"Ah! love sets me dreaming of a motherhood far greater and more complete. In a vanished dream I held in my arms a child conceived in desire before it was begotten, the exquisite flower of life that blossoms in the soul before it sees the light. of day. I am Helene's mother only in the sense that I brought her forth. When she needs me no longer, there will be an end of my motherhood; with the extinction of the cause, the effects will cease. . . . Oh, when Helene speaks to me, I wish that her voice were different; when she looks into my face I wish that she had other eyes. She constantly keeps me in mind of all that should have been and is not. I cannot bear to have her near me. I smile at her, I try to make up to her for the real affection of which she is defrauded. I am wretched, Monsieur, too wretched to live. And I am supposed to be a pattern wife. And I have committed no sins. And I am respected! I have fought down forbidden love which sprang up all unawares within me; but if I have kept the letter of the law, have I kept it in my heart? There has never been but one here," she said, laying her right hand on her breast, "one and no other; and my child feels it. Certain looks and tones and gestures mold a child's nature, and my poor little one feels no thrill of love in the arm I put about her, no tremor comes into my voice, no softness into my eyes when I speak to her or take her up. She looks at me, and I cannot endure the reproach in her eyes. There are times when I shudder to think that some day she may be my judge and condemn her mother unheard. Heaven grant that hate may not grow up between us! Ah! God in heaven, rather let the tomb open for me, rather let me end my days here at Saint-Lange! I want to go back to the world where I shall find my other soul and become wholly a mother."

On seeing a meeting between mother and child, the priest was able to fathom the depths that lie between the motherhood of the flesh and the motherhood of the heart. He said : "You are right, Madame, it would be better for you if you were dead."

In October the Marquise left the old chateau. In the life of leisure at Saint-Lange, she had gradually recovered from her grief, and grown fair and fresh. As she drove through the village and met the old cure, she bowed coldly in response to his farewell greeting. She did not wish to see him again : he had judged this poor Diana of Ephesus only too well.

Charles de Vandenesse was a man of about thirty, who was considered by his friends to have a brilliant career before him. Just before he was about to depart to Italy on a diplomatic mission, he attended a ball given by Madame Firmiani to thank her for introductions to important friends in Naples. In her rooms he met the beautiful Marquise d'Aiglemont, who had now reached her thirtieth year. He was irresistibly attracted by her personal and intellectual charms and, after calling at her house, indefinitely postponed his departure. Their acquaintanceship soon ripened into passionate love. The Marquise struggled against her feelings for some months, saying to her-self: "I will be faithful to him who died for me"; but the day came when she capitulated.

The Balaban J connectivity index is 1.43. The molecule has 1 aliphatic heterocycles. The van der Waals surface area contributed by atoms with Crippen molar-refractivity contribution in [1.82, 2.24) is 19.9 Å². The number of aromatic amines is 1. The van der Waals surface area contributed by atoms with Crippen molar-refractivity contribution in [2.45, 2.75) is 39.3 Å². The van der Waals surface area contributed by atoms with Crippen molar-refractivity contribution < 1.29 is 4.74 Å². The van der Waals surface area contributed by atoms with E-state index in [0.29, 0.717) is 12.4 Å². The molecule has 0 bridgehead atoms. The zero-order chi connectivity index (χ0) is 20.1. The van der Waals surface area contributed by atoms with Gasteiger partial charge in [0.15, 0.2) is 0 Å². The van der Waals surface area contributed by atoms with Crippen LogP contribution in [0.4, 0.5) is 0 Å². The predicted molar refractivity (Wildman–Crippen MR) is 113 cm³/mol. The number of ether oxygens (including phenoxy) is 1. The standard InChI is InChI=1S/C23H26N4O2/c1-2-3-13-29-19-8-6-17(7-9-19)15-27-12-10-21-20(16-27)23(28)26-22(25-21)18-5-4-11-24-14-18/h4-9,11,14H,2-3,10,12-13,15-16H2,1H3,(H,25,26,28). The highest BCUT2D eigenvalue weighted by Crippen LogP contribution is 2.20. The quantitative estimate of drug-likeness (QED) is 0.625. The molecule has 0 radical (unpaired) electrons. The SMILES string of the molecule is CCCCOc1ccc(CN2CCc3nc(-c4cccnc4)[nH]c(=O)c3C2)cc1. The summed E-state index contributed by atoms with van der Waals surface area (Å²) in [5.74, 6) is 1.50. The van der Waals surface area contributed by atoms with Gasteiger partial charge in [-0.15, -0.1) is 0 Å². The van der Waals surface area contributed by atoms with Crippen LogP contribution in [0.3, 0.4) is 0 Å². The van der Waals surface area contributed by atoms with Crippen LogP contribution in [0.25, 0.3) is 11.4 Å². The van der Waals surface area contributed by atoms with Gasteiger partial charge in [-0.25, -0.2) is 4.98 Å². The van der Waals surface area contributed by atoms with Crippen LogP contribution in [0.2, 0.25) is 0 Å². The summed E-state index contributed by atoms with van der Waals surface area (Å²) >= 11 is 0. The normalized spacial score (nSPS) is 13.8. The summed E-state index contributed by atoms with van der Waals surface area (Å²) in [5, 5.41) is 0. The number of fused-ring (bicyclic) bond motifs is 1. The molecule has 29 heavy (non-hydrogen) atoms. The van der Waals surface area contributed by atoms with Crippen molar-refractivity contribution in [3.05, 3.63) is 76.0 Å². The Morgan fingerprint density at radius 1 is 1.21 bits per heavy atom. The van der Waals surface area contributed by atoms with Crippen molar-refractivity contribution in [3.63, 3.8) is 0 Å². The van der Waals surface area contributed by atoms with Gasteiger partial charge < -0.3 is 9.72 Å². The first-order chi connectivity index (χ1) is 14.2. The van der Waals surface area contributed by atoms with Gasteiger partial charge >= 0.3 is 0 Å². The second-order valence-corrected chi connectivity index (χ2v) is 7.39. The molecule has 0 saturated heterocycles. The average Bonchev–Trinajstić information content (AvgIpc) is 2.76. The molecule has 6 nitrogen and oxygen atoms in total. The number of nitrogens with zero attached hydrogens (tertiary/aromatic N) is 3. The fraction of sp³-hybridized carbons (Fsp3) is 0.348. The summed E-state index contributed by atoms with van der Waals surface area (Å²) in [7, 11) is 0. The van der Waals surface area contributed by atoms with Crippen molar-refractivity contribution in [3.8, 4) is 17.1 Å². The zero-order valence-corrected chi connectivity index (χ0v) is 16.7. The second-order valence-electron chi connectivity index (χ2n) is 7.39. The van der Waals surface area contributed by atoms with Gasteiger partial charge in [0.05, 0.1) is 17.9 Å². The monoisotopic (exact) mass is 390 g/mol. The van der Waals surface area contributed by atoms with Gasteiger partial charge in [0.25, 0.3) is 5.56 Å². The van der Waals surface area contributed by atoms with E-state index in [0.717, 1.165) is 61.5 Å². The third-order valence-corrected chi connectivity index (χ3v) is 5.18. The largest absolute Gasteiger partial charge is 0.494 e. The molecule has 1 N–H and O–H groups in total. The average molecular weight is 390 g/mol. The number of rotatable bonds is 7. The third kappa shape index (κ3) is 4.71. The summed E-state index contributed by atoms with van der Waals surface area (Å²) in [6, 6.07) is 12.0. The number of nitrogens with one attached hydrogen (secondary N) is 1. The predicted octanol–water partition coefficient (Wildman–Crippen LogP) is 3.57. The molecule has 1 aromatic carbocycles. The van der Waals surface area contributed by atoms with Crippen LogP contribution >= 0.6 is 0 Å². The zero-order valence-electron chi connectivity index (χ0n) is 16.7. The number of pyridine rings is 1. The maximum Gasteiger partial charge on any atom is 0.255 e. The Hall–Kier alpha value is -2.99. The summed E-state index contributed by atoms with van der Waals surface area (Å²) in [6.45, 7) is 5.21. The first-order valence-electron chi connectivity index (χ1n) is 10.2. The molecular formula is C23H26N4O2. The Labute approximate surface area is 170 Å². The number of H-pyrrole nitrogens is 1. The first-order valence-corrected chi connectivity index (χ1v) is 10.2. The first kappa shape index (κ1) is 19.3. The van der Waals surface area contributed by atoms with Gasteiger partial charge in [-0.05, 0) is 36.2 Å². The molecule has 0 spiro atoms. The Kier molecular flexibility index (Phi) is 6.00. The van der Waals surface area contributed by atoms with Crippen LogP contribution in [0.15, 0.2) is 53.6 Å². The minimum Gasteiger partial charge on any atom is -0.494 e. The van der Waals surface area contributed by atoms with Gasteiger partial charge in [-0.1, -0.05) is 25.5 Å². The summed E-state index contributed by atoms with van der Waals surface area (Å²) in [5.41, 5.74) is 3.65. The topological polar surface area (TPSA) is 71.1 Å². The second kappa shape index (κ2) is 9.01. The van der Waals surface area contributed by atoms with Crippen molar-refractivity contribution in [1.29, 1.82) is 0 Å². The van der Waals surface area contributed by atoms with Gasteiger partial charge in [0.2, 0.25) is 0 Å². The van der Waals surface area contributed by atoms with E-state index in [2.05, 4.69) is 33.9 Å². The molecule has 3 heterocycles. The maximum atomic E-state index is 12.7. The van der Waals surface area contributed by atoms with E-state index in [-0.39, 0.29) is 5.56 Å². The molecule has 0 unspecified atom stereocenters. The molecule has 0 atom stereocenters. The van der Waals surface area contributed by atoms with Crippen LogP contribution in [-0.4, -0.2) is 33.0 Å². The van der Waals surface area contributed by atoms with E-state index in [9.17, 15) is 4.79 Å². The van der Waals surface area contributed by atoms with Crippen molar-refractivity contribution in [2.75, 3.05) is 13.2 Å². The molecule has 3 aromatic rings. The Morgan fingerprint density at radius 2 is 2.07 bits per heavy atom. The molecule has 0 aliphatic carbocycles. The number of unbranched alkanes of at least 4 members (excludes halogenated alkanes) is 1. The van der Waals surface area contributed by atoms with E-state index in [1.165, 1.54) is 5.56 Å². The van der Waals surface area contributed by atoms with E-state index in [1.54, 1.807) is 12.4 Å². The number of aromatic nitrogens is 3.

General d'Aiglemont came in at the very moment of the confession of love.

"The ministry has gone out," he said; "your uncle will be in the new cabinet, so you stand an uncommonly good chance of an embassy, Vandenesse."

Charles and Julie looked at each other and blushed. "I do not care to leave Paris now," Charles said.

"We know why," said the General, with a knowing Iook: "You do not like to leave your uncle, because you don't want to lose your chanoe of succeeding to the title."

The Marquise took refuge in her room, and passed the pitiless verdict upon her husband: "His stupidity is really beyond anything."


On a beautiful summer morning, Charles Vandenesse and Julie d'Aiglemont were strolling along the boulevard leading to the Jardin des Planks, accompanied by a little brown-eyed maid and a fair-skinned, toddling boy. The girl was sullen; but the others were ideally happy. Helene refused to play with her little brother and was sharply reproved by her mother. Charles danoed the baby in his arms and showered kisses upon him. A delicately fair woman radiant with smiles, a child of love, a young man with the irresistible charm of youth and a cloudless sky, left nothing wanting in nature to complete a picture of perfect harmony. At nine o'clock Charles tenderly embraced his companion, jumped into his waiting tilbury and drove away. While Julie was gazing lovingly after him, the little boy ran down to the bridge and asked his sister why she did not come to say good-by. She gave him an angry push and he fell into the muddy river. Helene's horrified shrieks did not succeed in summoning assistance in time to save the child. Had Helene avenged her father? Her jealousy surely was the sword of God.


The General had made a large fortune under the Restoration; and, as his duties would not allow him to live far from the court, he had taken a charming house at Versailles, where he lived, with his wife, his beautiful daughter, Helene, now seventeen, and three other children, Gustave, Abel, and Moina.